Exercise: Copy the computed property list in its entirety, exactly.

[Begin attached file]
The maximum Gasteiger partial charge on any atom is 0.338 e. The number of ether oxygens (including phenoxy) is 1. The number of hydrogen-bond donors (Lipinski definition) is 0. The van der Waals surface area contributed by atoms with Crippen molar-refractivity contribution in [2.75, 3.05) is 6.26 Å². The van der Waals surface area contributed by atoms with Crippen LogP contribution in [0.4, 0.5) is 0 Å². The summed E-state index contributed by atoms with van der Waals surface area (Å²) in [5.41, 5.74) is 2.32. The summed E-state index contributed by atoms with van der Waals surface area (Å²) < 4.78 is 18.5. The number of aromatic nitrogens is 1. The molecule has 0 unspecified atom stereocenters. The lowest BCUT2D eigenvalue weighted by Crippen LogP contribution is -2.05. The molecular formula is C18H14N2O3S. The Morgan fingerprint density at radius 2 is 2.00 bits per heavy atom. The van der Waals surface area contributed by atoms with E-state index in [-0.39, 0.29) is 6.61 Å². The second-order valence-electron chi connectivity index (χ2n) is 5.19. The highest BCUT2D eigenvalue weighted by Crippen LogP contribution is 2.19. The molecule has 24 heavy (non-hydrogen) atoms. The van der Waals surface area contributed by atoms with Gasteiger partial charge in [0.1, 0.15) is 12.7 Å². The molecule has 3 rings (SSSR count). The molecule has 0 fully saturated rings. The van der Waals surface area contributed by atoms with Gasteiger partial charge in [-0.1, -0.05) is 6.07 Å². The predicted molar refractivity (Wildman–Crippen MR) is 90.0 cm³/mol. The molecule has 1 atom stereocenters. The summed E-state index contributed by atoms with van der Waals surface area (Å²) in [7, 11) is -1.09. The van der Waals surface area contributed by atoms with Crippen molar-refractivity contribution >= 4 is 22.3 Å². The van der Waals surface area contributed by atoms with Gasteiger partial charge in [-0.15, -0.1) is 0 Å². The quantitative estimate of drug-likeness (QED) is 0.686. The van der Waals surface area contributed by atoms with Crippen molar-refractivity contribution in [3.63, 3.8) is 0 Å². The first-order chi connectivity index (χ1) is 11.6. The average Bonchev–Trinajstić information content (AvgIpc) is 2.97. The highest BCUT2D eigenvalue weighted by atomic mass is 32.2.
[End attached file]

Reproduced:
The maximum Gasteiger partial charge on any atom is 0.338 e. The number of ether oxygens (including phenoxy) is 1. The number of hydrogen-bond donors (Lipinski definition) is 0. The van der Waals surface area contributed by atoms with Crippen molar-refractivity contribution in [2.75, 3.05) is 6.26 Å². The van der Waals surface area contributed by atoms with Crippen LogP contribution in [0.4, 0.5) is 0 Å². The summed E-state index contributed by atoms with van der Waals surface area (Å²) in [5.41, 5.74) is 2.32. The summed E-state index contributed by atoms with van der Waals surface area (Å²) < 4.78 is 18.5. The number of aromatic nitrogens is 1. The molecule has 0 unspecified atom stereocenters. The lowest BCUT2D eigenvalue weighted by Crippen LogP contribution is -2.05. The molecular formula is C18H14N2O3S. The Morgan fingerprint density at radius 2 is 2.00 bits per heavy atom. The van der Waals surface area contributed by atoms with E-state index in [-0.39, 0.29) is 6.61 Å². The second-order valence-electron chi connectivity index (χ2n) is 5.19. The highest BCUT2D eigenvalue weighted by Crippen LogP contribution is 2.19. The molecule has 24 heavy (non-hydrogen) atoms. The van der Waals surface area contributed by atoms with Gasteiger partial charge in [0.1, 0.15) is 12.7 Å². The molecule has 3 rings (SSSR count). The molecule has 0 fully saturated rings. The van der Waals surface area contributed by atoms with Gasteiger partial charge in [-0.1, -0.05) is 6.07 Å². The predicted molar refractivity (Wildman–Crippen MR) is 90.0 cm³/mol. The molecule has 1 atom stereocenters. The summed E-state index contributed by atoms with van der Waals surface area (Å²) in [7, 11) is -1.09. The van der Waals surface area contributed by atoms with Crippen molar-refractivity contribution >= 4 is 22.3 Å². The van der Waals surface area contributed by atoms with Gasteiger partial charge in [-0.15, -0.1) is 0 Å². The quantitative estimate of drug-likeness (QED) is 0.686. The van der Waals surface area contributed by atoms with Crippen molar-refractivity contribution in [3.63, 3.8) is 0 Å². The first-order chi connectivity index (χ1) is 11.6. The average Bonchev–Trinajstić information content (AvgIpc) is 2.97. The highest BCUT2D eigenvalue weighted by atomic mass is 32.2.